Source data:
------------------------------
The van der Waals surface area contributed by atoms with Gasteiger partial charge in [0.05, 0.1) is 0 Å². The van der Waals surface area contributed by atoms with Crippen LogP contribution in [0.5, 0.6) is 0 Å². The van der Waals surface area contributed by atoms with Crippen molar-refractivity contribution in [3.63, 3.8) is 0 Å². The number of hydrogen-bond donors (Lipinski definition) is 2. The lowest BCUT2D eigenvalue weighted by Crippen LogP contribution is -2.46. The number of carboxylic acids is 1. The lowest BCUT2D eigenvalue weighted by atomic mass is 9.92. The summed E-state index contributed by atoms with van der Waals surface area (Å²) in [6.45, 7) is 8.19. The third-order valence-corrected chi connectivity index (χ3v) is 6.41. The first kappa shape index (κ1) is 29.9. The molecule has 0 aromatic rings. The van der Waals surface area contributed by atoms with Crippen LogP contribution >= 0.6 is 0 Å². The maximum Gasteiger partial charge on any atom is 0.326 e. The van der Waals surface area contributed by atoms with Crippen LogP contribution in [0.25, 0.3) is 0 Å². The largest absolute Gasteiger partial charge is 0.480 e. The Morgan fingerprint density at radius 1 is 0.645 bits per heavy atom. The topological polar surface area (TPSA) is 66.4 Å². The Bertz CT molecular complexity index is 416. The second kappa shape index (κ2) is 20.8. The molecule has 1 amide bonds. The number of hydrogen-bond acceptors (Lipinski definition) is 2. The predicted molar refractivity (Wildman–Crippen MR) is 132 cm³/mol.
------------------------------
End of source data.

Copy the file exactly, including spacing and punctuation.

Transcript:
The van der Waals surface area contributed by atoms with Gasteiger partial charge in [0.05, 0.1) is 0 Å². The van der Waals surface area contributed by atoms with Crippen LogP contribution in [0.5, 0.6) is 0 Å². The van der Waals surface area contributed by atoms with Crippen molar-refractivity contribution in [3.63, 3.8) is 0 Å². The number of hydrogen-bond donors (Lipinski definition) is 2. The lowest BCUT2D eigenvalue weighted by Crippen LogP contribution is -2.46. The number of carboxylic acids is 1. The lowest BCUT2D eigenvalue weighted by atomic mass is 9.92. The summed E-state index contributed by atoms with van der Waals surface area (Å²) in [6.45, 7) is 8.19. The third-order valence-corrected chi connectivity index (χ3v) is 6.41. The first kappa shape index (κ1) is 29.9. The molecule has 0 aromatic rings. The van der Waals surface area contributed by atoms with Crippen LogP contribution >= 0.6 is 0 Å². The maximum Gasteiger partial charge on any atom is 0.326 e. The van der Waals surface area contributed by atoms with Crippen LogP contribution in [0.25, 0.3) is 0 Å². The largest absolute Gasteiger partial charge is 0.480 e. The Morgan fingerprint density at radius 1 is 0.645 bits per heavy atom. The topological polar surface area (TPSA) is 66.4 Å². The Bertz CT molecular complexity index is 416. The second kappa shape index (κ2) is 20.8. The molecule has 1 amide bonds. The number of hydrogen-bond acceptors (Lipinski definition) is 2. The predicted molar refractivity (Wildman–Crippen MR) is 132 cm³/mol.